Only 13% of women hold leadership positions, indicating gender gap in India is still a big concern

Organizations are finding it increasingly difficult to deal with gender disparities in the Indian workplace. Surprisingly, women make up only 19% of India's overall sales workforce. Of them, only 13% hold leadership positions. So now the question arises: Why are so few females in sales roles?

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Gender inequality in the workplace is still a huge concern across the world. India is no exception. Indian organizations still hire more men than women for their sales teams. According to the latest report by LinkedIn, women account for only 19% of the total sales workforce in India. Surprisingly, only 13% of them hold leadership positions in Indian organizations.

Although women are significantly underrepresented in India’s sales workforce, the gender gap is somewhat narrower in Tier-1 cities, particularly in South India. Hyderabad has the highest percentage of women in sales positions, at 26%. This is followed by Bengaluru and Chennai, with 25% and 22% of women in sales roles, respectively.

On the other hand, Tier 2 cities such as Ahmedabad (14%), Lucknow (13%), and Jaipur (13%) have much lower percentages of women in sales. However, this figure is likely to increase in the near future.

Gender Gap In Indian Organizations

According to LinkedIn’s data, there are varying degrees of progress towards diversity in the sales workforce across industries in India. While the IT services and retail sectors have made significant strides towards inclusion, with 27% and 23%, respectively, of women employed in sales roles, the pharmaceutical (10%), manufacturing (14%), and automotive industries (14%) still have room for improvement.

These sectors can take proactive measures to bridge the gender gap and create a more diverse and inclusive sales workforce.

So now the question arises: Why are so few Indian females in sales roles? Flexibility, which matters a lot for a salesperson, is one of the primary causes of the gender disparity in sales roles in Indian firms.

Sales job demands working at odd hours, including attending calls from clients and customers and occasionally meeting them in person. Women, in contrast to men, are reluctant to accept calls after a fixed working schedule. It can also be challenging for females to meet clients during late evenings due to security concerns in India.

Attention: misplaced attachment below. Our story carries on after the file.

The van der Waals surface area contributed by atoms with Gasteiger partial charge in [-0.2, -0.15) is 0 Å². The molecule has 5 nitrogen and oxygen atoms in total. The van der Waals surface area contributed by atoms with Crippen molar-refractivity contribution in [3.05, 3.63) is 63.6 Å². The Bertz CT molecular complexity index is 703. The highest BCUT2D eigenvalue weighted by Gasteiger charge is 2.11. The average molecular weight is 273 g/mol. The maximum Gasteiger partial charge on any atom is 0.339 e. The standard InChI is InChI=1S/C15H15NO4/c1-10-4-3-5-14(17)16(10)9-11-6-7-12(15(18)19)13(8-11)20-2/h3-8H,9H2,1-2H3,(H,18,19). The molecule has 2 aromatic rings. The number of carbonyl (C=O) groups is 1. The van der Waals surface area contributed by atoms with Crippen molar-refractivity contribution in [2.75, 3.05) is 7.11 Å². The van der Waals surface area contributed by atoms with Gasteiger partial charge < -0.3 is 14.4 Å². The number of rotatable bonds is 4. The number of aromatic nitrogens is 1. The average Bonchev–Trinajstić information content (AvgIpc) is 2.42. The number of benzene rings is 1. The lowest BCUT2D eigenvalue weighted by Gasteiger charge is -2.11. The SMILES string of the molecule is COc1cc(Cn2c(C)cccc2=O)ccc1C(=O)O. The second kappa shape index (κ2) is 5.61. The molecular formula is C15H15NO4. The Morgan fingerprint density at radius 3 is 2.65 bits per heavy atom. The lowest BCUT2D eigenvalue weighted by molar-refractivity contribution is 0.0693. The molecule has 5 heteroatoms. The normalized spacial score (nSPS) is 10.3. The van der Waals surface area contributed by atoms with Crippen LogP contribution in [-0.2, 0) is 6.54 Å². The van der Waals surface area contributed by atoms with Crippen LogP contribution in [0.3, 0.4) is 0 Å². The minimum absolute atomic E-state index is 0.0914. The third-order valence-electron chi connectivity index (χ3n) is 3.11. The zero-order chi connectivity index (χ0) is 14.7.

India has been dealing with a rapidly declining female workforce. Female participation in the Indian organisation has declined from 35% in 2005 to 26% in 2018. As a result, India was ranked 120 out of 131 countries, according to the World Bank, in terms of female labour force participation rates in 2019. This issue is compounded by the fact that a large number of women are leaving the workforce at an alarming rate.

A study by the Centre for Talent Innovation shows that 36% of Indian women take a break from their jobs at some point. Although 91% of them wish to resume their careers, 40-45% face difficulties finding appropriate opportunities. Even in the technology sector, around 45% of women quit their jobs after five to eight years and do not return.

Importance of Skill-first hiring

Another intriguing trend highlighted in LinkedIn’s India sales workforce research is that 62% of women who have recently joined sales careers in India have no prior expertise in this industry. Instead, they come from non-sales backgrounds such as marketing and business development.

This suggests that employees with skills in marketing, business development, or related fields could potentially leverage those skills when transitioning to sales positions.

Furthermore, many organizations are actively trying to address unconscious bias by placing greater emphasis on job-related skills rather than factors like gender, educational degrees, or prior sales experience when recruiting for sales roles.

This approach could help to increase diversity and gender balance in sales teams and improve overall business performance.

Diversity is important across all job functions and especially in sales because it boosts creativity, encourages innovation, and inspires a skills-first culture — all of which is key to business growth and success today. Adopting this skills-first mindset will also ultimately lay the foundation for increased boardroom diversity, bringing a wealth of fresh perspectives and ideas to India’s business world.” said Ruchee Anand, senior director, talent and learning solutions, LinkedIn India.

Top skills required for a successful career in sales in India

The top 10 skills for Indian sales professionals are listed below:

  • Microsoft Excel
  • Career Management
  • Project Management
  • Business Analysis
  • Public Speaking
  • Interpersonal Communication
  • Leadership
  • Sales Effectiveness
  • Presentation Skills
  • Time Management

Additionally, social media marketing is a skill that is specifically relevant for female sales professionals.

Bottom Line

Only 19% of women are in sales roles, indicating a gender disparity in India’s workforce that remains a key concern for organizations. However, there is hope, with some industries and cities progressing towards greater diversity and inclusivity.

By adopting a skills-first hiring approach and proactively combating unconscious bias, organizations can help bridge the gender gap in sales roles and promote greater gender diversity and inclusivity in the workplace. It is important to recognize that diversity is critical to driving creativity, innovation, and business growth. Addressing the gender gap in sales roles is a vital step towards achieving these goals.


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